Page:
Bob Bauer on Professionalism and Ethics for Lobbyists

Bob Bauer is one of the folks helping fix some major problems in American government by helping articulate and address a major problem. His work is of major importance, reminding us that lobbying often is in the public interest or is just about someone getting a fair shake for their clients.

This is a really big deal.

Paul Blumenthal from the Sunlight Foundation just reported a keynote address from Bob, and what follows is first a few words from Bob, then Paul's commentary. (Both are much smarter than me, so I'll get out of the way now.)

Bob regarding "Raising the Expectation of Professionalism":

[T]he newer rules do seem to have been influenced by the expectation that while lobbyists discharge a constitutionally protected function, there are constraints on their conduct and—going beyond constraints—an affirmative expectation of professionalism that the Court in [Trist v. Child] was expressing. A major change, mentioned earlier, is the decision to hold lobbyists to the same gift rules that Members observe under their Congressional rules, and it shows both the role of constraints and the expectations of professionalism.

On the one hand, those rules are a simple prophylactic measure to tighten up the gift rules. If the Member should not accept the gift, the lobbyist should not offer it. There are limits on the form of lobbying and the rules are meant to further enforcement by addressing the supply side. But on the other hand, Members and lobbyists are collaborating in the making of public policy and the more positive case for the rules is one that takes both lobbyist and Members as acting, though in different ways, in a public capacity, each bearing to different degrees responsibilities to the public.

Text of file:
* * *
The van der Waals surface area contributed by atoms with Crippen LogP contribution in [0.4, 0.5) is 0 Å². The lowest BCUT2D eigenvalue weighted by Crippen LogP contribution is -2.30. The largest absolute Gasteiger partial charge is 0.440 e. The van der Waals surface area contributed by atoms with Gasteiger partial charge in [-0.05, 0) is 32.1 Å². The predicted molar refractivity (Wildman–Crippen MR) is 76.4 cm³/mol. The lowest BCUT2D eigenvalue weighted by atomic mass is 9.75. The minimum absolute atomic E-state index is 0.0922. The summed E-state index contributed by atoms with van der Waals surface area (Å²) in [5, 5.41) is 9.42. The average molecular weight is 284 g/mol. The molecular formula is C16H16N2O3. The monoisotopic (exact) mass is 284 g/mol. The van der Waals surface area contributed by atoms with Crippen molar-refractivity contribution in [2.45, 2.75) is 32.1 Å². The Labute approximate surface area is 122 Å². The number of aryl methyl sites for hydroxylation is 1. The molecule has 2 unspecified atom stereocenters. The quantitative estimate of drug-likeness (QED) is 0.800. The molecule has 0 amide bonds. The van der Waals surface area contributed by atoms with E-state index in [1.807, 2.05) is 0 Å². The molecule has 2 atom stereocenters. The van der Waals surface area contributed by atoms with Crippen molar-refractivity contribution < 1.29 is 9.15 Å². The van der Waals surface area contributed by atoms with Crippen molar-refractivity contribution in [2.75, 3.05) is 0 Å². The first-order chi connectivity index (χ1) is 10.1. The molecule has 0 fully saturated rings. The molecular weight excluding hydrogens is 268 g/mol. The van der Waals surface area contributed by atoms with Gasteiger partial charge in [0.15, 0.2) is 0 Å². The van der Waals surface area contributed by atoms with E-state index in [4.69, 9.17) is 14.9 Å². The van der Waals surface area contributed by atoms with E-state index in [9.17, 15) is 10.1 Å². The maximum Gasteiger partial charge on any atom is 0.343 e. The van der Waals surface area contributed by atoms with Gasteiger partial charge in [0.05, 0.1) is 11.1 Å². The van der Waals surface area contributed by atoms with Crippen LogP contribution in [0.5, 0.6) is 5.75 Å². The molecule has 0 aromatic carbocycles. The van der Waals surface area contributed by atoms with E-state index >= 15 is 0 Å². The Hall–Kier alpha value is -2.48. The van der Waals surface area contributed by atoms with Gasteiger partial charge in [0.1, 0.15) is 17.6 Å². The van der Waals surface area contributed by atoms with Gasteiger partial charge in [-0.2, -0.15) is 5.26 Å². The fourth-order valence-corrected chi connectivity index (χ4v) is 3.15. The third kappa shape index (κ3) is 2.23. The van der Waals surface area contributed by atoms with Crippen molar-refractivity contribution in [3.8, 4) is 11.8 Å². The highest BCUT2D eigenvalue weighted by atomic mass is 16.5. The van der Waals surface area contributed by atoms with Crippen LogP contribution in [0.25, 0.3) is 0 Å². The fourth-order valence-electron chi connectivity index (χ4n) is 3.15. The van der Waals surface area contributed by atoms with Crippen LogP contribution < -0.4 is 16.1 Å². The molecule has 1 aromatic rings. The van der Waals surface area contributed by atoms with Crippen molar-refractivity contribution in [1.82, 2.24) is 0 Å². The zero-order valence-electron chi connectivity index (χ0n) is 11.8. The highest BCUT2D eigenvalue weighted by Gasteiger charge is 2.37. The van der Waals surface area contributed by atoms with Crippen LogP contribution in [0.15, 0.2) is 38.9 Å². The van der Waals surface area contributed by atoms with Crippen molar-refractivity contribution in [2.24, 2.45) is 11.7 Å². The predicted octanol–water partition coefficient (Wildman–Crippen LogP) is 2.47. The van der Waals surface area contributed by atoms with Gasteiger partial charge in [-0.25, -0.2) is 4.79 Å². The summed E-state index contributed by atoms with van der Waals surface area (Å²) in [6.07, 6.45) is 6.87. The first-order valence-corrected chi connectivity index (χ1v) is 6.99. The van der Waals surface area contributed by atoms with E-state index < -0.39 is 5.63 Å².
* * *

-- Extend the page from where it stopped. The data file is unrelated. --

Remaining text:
Paul's commentary:

This — raising the expectation of professionalism — looks to be the direction that further lobbying regulation will take. One area that deserves focus is the transparency of lobbyist operations. Acknowledging the important role that lobbyists play, while requiring full transparency in their operations — as we do, or at least aspire to, from our public servants. Transparency in lobbying contacts, in the unregistered swathes of influencers, and in other areas will help provide meaningful information to a wary and unsettled public in ways that the Lobbying Disclosure Act of 1995 failed to do and also ensure the legitimacy of lobbying as a crucial part of governance. This is one area that raises the professional expectations of lobbyists and bridges the gap between the contradictory views of their profession between themselves and the public.